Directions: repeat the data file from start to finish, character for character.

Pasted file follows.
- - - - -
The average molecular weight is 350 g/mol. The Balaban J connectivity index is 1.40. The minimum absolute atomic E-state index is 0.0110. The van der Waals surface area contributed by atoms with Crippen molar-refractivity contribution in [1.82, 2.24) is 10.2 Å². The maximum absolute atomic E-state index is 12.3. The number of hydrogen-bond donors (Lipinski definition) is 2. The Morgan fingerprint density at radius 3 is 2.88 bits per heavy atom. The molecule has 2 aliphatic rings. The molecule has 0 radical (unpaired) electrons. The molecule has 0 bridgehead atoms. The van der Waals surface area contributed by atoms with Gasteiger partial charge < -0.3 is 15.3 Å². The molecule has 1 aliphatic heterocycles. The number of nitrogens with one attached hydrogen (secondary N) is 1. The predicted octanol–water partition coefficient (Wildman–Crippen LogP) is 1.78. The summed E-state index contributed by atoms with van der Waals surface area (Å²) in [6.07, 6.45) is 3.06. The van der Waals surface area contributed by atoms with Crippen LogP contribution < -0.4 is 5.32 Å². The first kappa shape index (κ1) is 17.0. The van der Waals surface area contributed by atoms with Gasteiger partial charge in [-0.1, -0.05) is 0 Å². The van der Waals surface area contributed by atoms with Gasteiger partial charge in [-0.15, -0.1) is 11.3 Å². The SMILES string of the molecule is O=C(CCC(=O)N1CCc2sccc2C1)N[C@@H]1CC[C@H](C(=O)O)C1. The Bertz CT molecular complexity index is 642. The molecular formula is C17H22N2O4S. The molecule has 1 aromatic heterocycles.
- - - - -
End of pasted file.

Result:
The average molecular weight is 350 g/mol. The Balaban J connectivity index is 1.40. The minimum absolute atomic E-state index is 0.0110. The van der Waals surface area contributed by atoms with Crippen molar-refractivity contribution in [1.82, 2.24) is 10.2 Å². The maximum absolute atomic E-state index is 12.3. The number of hydrogen-bond donors (Lipinski definition) is 2. The Morgan fingerprint density at radius 3 is 2.88 bits per heavy atom. The molecule has 2 aliphatic rings. The molecule has 0 radical (unpaired) electrons. The molecule has 0 bridgehead atoms. The van der Waals surface area contributed by atoms with Gasteiger partial charge < -0.3 is 15.3 Å². The molecule has 1 aliphatic heterocycles. The number of nitrogens with one attached hydrogen (secondary N) is 1. The predicted octanol–water partition coefficient (Wildman–Crippen LogP) is 1.78. The summed E-state index contributed by atoms with van der Waals surface area (Å²) in [6.07, 6.45) is 3.06. The van der Waals surface area contributed by atoms with Crippen LogP contribution < -0.4 is 5.32 Å². The first kappa shape index (κ1) is 17.0. The van der Waals surface area contributed by atoms with Gasteiger partial charge in [-0.1, -0.05) is 0 Å². The van der Waals surface area contributed by atoms with Gasteiger partial charge in [-0.15, -0.1) is 11.3 Å². The SMILES string of the molecule is O=C(CCC(=O)N1CCc2sccc2C1)N[C@@H]1CC[C@H](C(=O)O)C1. The Bertz CT molecular complexity index is 642. The molecular formula is C17H22N2O4S. The molecule has 1 aromatic heterocycles.